- Mike Reiss, ESPN Staff Writer
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Earlier this week, Patriots assistant coaches were made available for interviews with media members. The availability occurs sparingly over the course of a season, maybe once or twice, and produced several pieces from local sportswriters.
For this week’s “football journey,” we follow a similar path with cornerbacks coach Josh Boyer, a native of Heath, Ohio, who is in his eighth season with the Patriots (3 as a coaching assistant, 3 as secondary coach, 2 as cornerbacks coach).
When he first became involved in football: “It started when I was a kid. My father [Jeff] has been a high school football coach for 35 years at this point, and I was always with him and around football. Ever since I could walk, I was going to practices. That’s kind of where it started.”
When he first started playing football: “In junior high, and it continued through high school and then at a small, Division III school in college [Muskingum, in Ohio]. I got into coaching after that.”
Positions that he played: “A little bit of everything in high school. Quarterback when our quarterback got hurt. Receiver. Outside linebacker. Corner. Safety. Then when I got to college, I was a receiver for my first three years and then I moved to corner my senior year.”
What led him into coaching: “I think it was pretty much a given; that’s always what I was going to do. I just followed the path of playing to coaching. I’ve always wanted to be part of the game.”
What he appreciates about football: “I have a great deal of respect for the game. I like it because it relates to life so intimately. There are always a lot of ups and downs in life, and there are a lot of ups and downs in football. You get knocked down, you have to get back up – the same thing in life as in football. I think there are a lot of valuable lessons in the game itself that kind of relate to life and I’ve always enjoyed that. I also think it’s great to be part of something that’s bigger than you. Football is, to me, the ultimate team game. You need everyone doing their job to be successful at it.”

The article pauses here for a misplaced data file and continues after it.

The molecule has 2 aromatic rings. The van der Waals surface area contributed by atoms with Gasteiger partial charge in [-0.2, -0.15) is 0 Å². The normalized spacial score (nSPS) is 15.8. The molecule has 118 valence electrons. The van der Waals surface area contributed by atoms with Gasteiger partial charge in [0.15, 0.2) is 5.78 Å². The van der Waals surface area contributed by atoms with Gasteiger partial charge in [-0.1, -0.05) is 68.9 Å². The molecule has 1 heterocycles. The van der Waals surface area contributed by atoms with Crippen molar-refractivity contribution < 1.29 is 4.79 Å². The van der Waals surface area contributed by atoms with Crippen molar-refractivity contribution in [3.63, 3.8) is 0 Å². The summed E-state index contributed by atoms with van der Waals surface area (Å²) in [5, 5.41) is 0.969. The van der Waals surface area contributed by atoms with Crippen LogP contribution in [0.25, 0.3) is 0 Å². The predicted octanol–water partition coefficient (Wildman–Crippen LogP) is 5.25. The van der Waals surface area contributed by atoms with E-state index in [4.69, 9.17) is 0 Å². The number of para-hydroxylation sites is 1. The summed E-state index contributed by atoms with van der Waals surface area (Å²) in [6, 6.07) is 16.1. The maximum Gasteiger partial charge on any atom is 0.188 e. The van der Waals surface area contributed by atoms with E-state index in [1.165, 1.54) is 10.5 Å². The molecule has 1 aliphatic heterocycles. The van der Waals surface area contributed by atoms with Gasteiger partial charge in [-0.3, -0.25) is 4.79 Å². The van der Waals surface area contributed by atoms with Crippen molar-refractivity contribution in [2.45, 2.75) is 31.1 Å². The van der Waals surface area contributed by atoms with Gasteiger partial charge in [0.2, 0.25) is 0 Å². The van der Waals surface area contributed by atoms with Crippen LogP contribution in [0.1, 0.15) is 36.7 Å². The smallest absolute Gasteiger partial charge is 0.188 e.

Detailing his coaching progression: “I went right into college, with King’s College in Wilkes-Barre, Pennsylvania [in 2000]. They had a great staff there and it was a great start for me. I got to learn a lot from those guys, a very dedicated grinding-type staff. From there, I went to the University of Dayton, which was an established program. When I was there, the head coach and both coordinators had been there for 27 years. Then I went with Dean Pees to Kent State and spent a couple of years with him there [2002-03], before coming out to Rhode Island at Bryant [University] and coached with Marty Fine. It was a new staff there, so that was kind of good to build the program back up to where it is now. Then, from there, I had the opportunity to go out to South Dakota [at the South Dakota School of Mines and Technology] and then got a call here from the Patriots [in 2006].”
If then-defensive coordinator Dean Pees was the catalyst for him landing with the Patriots: “I’m sure he had something to do with it. I came in, talked to Bill [Belichick], and it just kind of worked out.”
Primary influences in coaching: “I’d say my father is definitely one. Coach [Mike] Drake, who was at Kent State and passed away while I was there, was another big influence on me. There have been so many of them that it’s hard to name them all, because growing up as a coach’s son you meet so many coaches. That’s all you’re around. You take from all your experiences, good and bad.”
On what makes a good coach: “The way I’ve always looked at it is that it’s a coach’s job to put a player in the position to make plays, and it’s the player’s job to make plays. As long as you’re giving the players good information, I think that’s the key for a coach.”
Summing up his football journey and the future: “Progressing. It’s a start and there’s not a finish in sight. I just take it one day at a time. I don’t reflect too much on where I’ve been. I think the places you’ve been, you take something from each of them, learn from mistakes, and do the best you can.”
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